Please note: I reserve the right to delete comments that are offensive or off-topic.

  • I understand the underlying message of this guest post – be authentic when you’re seen and when you’re not seen – but doesn’t forgiveness include the Christian who says something ugly too? He removed the comment, he recognized his error…

    • I agree with you, Elizabeth– forgiveness is the ultimate charge of Christians. As humans, though, we tend to hold on to these little things. Leaders must be mindful of their influence. That feeling of shock when you first see something you know doesn’t line up with your expectations of a leader runs deep.

      • Of course Justin, and it’s hardest when it’s a leader who you admire or are learning from. Oh! The joys of being human!

    • You’re absolutely right that forgiveness is of crucial importance and that we should show grace towards others. I just wanted to express my shock and in a way, disappointment in who he turned out to be. That doesn’t mean I shouldn’t forgive him…but it’s a lot harder to forget to be honest.

      • Yes, I have had similar experiences too – one which took me months to come to terms with. And the blessing (and curse) of the internet is that our messages are out there so quick with no rewind button either!

    • Elizabeth, of course forgiveness is needed. And I’m sure Rachel is willing to/has forgiven this leader. But there are consequences for when we’re inconsistent or do something out of character.

      Overall, I think it’s a great reminder that we want our lives to be a shining example. Not a mish-mash of goodness here and then darkness in what we do in private.

  • Good challenge for leaders. Inconsistent identities range from these dramatic examples to moments of indiscretion to even not being available to help or serve. Maintaining a consistent identity is a challenge because life throws curve-balls all the time. Thanks for the challenge to be more mindful of the messages we put out– and their impact on our “followers”.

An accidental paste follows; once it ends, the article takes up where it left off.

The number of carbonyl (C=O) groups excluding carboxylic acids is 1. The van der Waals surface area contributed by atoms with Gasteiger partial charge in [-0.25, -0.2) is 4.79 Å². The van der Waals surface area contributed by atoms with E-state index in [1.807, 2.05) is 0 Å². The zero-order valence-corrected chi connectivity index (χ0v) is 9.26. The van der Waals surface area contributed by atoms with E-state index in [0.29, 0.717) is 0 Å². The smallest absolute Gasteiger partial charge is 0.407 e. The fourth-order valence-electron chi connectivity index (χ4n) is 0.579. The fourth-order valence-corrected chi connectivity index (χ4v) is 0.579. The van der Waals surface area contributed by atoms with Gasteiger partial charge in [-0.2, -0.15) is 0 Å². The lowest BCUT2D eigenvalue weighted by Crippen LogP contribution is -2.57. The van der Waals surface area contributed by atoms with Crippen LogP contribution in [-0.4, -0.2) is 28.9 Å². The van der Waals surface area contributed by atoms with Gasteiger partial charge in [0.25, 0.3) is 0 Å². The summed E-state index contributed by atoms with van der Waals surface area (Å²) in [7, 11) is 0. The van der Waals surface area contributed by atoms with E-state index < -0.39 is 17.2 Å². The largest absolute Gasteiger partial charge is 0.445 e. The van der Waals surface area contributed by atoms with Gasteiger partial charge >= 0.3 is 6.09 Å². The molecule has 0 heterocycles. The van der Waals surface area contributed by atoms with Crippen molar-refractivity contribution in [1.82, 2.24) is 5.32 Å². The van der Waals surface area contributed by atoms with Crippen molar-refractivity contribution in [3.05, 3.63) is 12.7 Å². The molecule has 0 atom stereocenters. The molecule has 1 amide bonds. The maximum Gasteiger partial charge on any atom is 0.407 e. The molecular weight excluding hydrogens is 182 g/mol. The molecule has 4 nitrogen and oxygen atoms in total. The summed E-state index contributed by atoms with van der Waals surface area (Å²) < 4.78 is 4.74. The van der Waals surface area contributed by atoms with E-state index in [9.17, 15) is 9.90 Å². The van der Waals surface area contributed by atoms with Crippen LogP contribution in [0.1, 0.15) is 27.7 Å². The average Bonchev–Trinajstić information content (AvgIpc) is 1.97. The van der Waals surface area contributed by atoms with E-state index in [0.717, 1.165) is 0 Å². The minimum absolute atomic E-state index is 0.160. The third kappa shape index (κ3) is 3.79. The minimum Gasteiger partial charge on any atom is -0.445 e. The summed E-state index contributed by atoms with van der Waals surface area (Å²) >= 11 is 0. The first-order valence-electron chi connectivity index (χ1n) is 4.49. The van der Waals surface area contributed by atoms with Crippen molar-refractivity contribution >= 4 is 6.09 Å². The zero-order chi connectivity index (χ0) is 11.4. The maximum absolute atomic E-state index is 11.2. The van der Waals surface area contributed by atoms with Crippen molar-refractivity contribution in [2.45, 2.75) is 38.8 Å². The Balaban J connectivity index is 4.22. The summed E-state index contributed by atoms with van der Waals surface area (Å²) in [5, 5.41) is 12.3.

• You’re right that not all inconsistencies are ‘dramatic’, but sometimes it’s the little things we do or neglect to do that negatively impact others.

    • I’m glad Rachel was able to give you a challenge today Justin.

  • This is a great question and challenge! I want to be the same, but if I’m honest I probably adapt to the situation and people group I’m with.

    • It’s a struggle Jon. Sometimes we relax and become a person we don’t want others to see.

  • Jeff

    “The point is that you have to BE the same everywhere, that it’s a true identity and not just something you carefully construct.”

    This is why I stay away from leadership or teaching functions, because I’d have to change myself to do those things. Whenever I am in any leadership function, or any HINT that I’m wiser or more experienced, I’m implying that I have the level of integrity, wisdom, aptitude, or strength that comes with that function.

    I try so hard to make sure that I act in any way that produces multiple identities, that I usually just stay away from people that I’m not authentic with.

    • That can be a wise decision Jeff. There’s a lot of responsibility that comes along with leadership.

  • I am me, always, and always will be me, forever. I don’t like pretenses, I don’t pretend to be someone I’m not, and I don’t like others who do.

    Of course, there are many sides to me, but I try to present myself with some modicum of professionalism when dealing with professionals, and relax when dealing with my friends.

    On the internet, and in different forums, on social media, etc, I’m the same person no matter where I am.

    • Awesome Lorraine. That’s how we should be.